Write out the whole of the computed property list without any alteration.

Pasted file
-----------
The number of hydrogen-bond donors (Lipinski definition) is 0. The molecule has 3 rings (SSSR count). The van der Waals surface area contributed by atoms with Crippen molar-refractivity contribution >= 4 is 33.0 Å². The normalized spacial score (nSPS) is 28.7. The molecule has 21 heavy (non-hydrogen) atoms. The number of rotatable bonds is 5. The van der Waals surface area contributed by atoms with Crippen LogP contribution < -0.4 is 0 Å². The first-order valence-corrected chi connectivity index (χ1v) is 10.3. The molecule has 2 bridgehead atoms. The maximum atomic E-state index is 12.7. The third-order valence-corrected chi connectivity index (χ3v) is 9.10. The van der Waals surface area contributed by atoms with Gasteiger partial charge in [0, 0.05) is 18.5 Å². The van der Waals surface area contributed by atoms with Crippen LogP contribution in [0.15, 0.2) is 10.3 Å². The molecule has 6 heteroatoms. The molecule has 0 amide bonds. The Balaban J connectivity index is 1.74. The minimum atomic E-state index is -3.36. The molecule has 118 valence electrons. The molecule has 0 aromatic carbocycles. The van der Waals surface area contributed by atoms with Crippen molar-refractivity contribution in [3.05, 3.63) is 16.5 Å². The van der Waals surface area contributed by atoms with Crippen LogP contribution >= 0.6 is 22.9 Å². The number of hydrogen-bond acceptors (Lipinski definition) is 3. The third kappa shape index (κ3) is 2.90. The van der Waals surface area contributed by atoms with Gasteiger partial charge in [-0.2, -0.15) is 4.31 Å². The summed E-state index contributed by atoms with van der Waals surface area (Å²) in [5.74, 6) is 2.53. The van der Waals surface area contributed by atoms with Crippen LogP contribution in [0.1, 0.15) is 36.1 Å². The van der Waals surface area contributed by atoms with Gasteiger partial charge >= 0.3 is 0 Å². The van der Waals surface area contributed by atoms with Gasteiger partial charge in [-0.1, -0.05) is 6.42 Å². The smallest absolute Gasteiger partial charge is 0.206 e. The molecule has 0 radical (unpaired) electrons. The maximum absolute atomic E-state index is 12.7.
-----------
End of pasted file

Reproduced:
The number of hydrogen-bond donors (Lipinski definition) is 0. The molecule has 3 rings (SSSR count). The van der Waals surface area contributed by atoms with Crippen molar-refractivity contribution >= 4 is 33.0 Å². The normalized spacial score (nSPS) is 28.7. The molecule has 21 heavy (non-hydrogen) atoms. The number of rotatable bonds is 5. The van der Waals surface area contributed by atoms with Crippen LogP contribution < -0.4 is 0 Å². The first-order valence-corrected chi connectivity index (χ1v) is 10.3. The molecule has 2 bridgehead atoms. The maximum atomic E-state index is 12.7. The third-order valence-corrected chi connectivity index (χ3v) is 9.10. The van der Waals surface area contributed by atoms with Gasteiger partial charge in [0, 0.05) is 18.5 Å². The van der Waals surface area contributed by atoms with Crippen LogP contribution in [0.15, 0.2) is 10.3 Å². The molecule has 6 heteroatoms. The molecule has 0 amide bonds. The Balaban J connectivity index is 1.74. The minimum atomic E-state index is -3.36. The molecule has 118 valence electrons. The molecule has 0 aromatic carbocycles. The van der Waals surface area contributed by atoms with Crippen molar-refractivity contribution in [3.05, 3.63) is 16.5 Å². The van der Waals surface area contributed by atoms with Crippen LogP contribution >= 0.6 is 22.9 Å². The number of hydrogen-bond acceptors (Lipinski definition) is 3. The third kappa shape index (κ3) is 2.90. The van der Waals surface area contributed by atoms with Gasteiger partial charge in [-0.2, -0.15) is 4.31 Å². The summed E-state index contributed by atoms with van der Waals surface area (Å²) in [5.74, 6) is 2.53. The van der Waals surface area contributed by atoms with Crippen LogP contribution in [0.1, 0.15) is 36.1 Å². The van der Waals surface area contributed by atoms with Gasteiger partial charge >= 0.3 is 0 Å². The van der Waals surface area contributed by atoms with Gasteiger partial charge in [-0.1, -0.05) is 6.42 Å². The smallest absolute Gasteiger partial charge is 0.206 e. The molecule has 0 radical (unpaired) electrons. The maximum absolute atomic E-state index is 12.7.